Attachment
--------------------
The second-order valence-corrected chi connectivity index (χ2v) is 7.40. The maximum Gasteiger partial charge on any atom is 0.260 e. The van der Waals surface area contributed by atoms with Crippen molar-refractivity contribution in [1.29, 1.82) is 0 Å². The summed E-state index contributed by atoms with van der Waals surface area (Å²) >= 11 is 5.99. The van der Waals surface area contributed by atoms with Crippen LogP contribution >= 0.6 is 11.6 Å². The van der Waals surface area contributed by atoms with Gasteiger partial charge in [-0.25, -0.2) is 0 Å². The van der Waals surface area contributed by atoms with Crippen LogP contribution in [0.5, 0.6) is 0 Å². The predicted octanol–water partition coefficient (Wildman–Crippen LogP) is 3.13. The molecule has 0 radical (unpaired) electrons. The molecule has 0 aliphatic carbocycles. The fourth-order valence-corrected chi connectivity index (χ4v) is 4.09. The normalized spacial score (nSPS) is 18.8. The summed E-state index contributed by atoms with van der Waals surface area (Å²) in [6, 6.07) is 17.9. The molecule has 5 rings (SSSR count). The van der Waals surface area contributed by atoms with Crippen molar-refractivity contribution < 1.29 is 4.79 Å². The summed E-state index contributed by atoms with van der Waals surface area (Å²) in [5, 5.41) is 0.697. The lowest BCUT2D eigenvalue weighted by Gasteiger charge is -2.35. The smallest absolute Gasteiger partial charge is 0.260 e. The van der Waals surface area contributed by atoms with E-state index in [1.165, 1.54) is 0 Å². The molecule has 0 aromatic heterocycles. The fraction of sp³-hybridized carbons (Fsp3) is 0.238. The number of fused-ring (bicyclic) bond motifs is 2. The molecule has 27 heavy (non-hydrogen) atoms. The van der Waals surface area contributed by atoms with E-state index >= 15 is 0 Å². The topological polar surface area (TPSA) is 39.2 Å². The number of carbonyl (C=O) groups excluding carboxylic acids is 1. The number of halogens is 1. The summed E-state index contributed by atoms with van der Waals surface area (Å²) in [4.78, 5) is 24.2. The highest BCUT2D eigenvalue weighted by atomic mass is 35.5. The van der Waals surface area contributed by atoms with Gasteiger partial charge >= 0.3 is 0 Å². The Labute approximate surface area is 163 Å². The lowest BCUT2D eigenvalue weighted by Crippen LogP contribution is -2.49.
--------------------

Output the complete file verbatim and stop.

The second-order valence-corrected chi connectivity index (χ2v) is 7.40. The maximum Gasteiger partial charge on any atom is 0.260 e. The van der Waals surface area contributed by atoms with Crippen molar-refractivity contribution in [1.29, 1.82) is 0 Å². The summed E-state index contributed by atoms with van der Waals surface area (Å²) >= 11 is 5.99. The van der Waals surface area contributed by atoms with Crippen LogP contribution >= 0.6 is 11.6 Å². The van der Waals surface area contributed by atoms with Gasteiger partial charge in [-0.25, -0.2) is 0 Å². The van der Waals surface area contributed by atoms with Crippen LogP contribution in [0.5, 0.6) is 0 Å². The predicted octanol–water partition coefficient (Wildman–Crippen LogP) is 3.13. The molecule has 0 radical (unpaired) electrons. The molecule has 0 aliphatic carbocycles. The fourth-order valence-corrected chi connectivity index (χ4v) is 4.09. The normalized spacial score (nSPS) is 18.8. The summed E-state index contributed by atoms with van der Waals surface area (Å²) in [6, 6.07) is 17.9. The molecule has 5 rings (SSSR count). The van der Waals surface area contributed by atoms with Crippen molar-refractivity contribution < 1.29 is 4.79 Å². The summed E-state index contributed by atoms with van der Waals surface area (Å²) in [5, 5.41) is 0.697. The lowest BCUT2D eigenvalue weighted by Gasteiger charge is -2.35. The smallest absolute Gasteiger partial charge is 0.260 e. The van der Waals surface area contributed by atoms with E-state index in [1.165, 1.54) is 0 Å². The molecule has 0 aromatic heterocycles. The fraction of sp³-hybridized carbons (Fsp3) is 0.238. The number of fused-ring (bicyclic) bond motifs is 2. The molecule has 27 heavy (non-hydrogen) atoms. The van der Waals surface area contributed by atoms with E-state index >= 15 is 0 Å². The topological polar surface area (TPSA) is 39.2 Å². The number of carbonyl (C=O) groups excluding carboxylic acids is 1. The number of halogens is 1. The summed E-state index contributed by atoms with van der Waals surface area (Å²) in [4.78, 5) is 24.2. The highest BCUT2D eigenvalue weighted by atomic mass is 35.5. The van der Waals surface area contributed by atoms with Gasteiger partial charge >= 0.3 is 0 Å². The Labute approximate surface area is 163 Å². The lowest BCUT2D eigenvalue weighted by Crippen LogP contribution is -2.49.